• If she so wills who does possess my heart.

And indeed it may well be said, that a loose-tongued fellow is no more, in respect of his discourse, than a white Edition: current; Page: [251] line struck with chalk upon white marble. For in regard there are several subjects of discourse, and many men are more subject to some than to others, it behooves every one to be on his guard especially against these, and to suppress them in such a manner that the delight which they take therein may not decoy them into their beloved prolixity and profuseness of words. The same inclination to overshoot themselves in prattling appears in such as are prone to that kind of discourses wherein they suppose themselves to excel others, either in habit or experience. For such a one, being as well a lover of himself as ambitious of glory,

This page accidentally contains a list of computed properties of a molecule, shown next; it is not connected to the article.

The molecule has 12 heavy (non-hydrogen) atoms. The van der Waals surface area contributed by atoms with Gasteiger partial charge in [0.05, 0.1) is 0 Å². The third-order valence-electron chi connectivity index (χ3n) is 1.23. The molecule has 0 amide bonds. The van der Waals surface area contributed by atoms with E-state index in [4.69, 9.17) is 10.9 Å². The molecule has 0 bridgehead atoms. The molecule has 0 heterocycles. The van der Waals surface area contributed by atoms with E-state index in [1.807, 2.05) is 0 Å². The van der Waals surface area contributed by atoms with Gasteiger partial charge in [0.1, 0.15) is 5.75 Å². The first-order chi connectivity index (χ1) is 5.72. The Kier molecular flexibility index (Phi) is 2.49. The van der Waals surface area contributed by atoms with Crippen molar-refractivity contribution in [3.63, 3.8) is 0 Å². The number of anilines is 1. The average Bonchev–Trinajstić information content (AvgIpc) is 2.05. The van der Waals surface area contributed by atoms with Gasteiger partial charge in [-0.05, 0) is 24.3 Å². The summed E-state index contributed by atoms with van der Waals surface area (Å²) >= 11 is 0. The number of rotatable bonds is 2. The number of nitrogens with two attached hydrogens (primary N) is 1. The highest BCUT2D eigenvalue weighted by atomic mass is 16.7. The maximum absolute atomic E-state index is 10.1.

• The chiefest part of all the day doth spend,
  • Himself to pass and others to transcend.*

For example, he that reads much endeavors to excel in history; the grammarian, in the artificial couching of words; the traveller is full of his geography. But all these surplusages are to be avoided with great caution, lest men, intoxicated therewith, grow fond of their old infirmities, and return to their former freaks, like beasts that cannot be driven from their haunts. Cyrus therefore, yet a young stripling, was most worthy of admiration, who would never challenge his equals and playfellows to any exercise wherein he excelled, but to such only wherein he knew himself to be inferior; unwilling that they should fret for the loss of the prize which he was sure to win, and loath to lose what he could himself gain from the others’ better skill.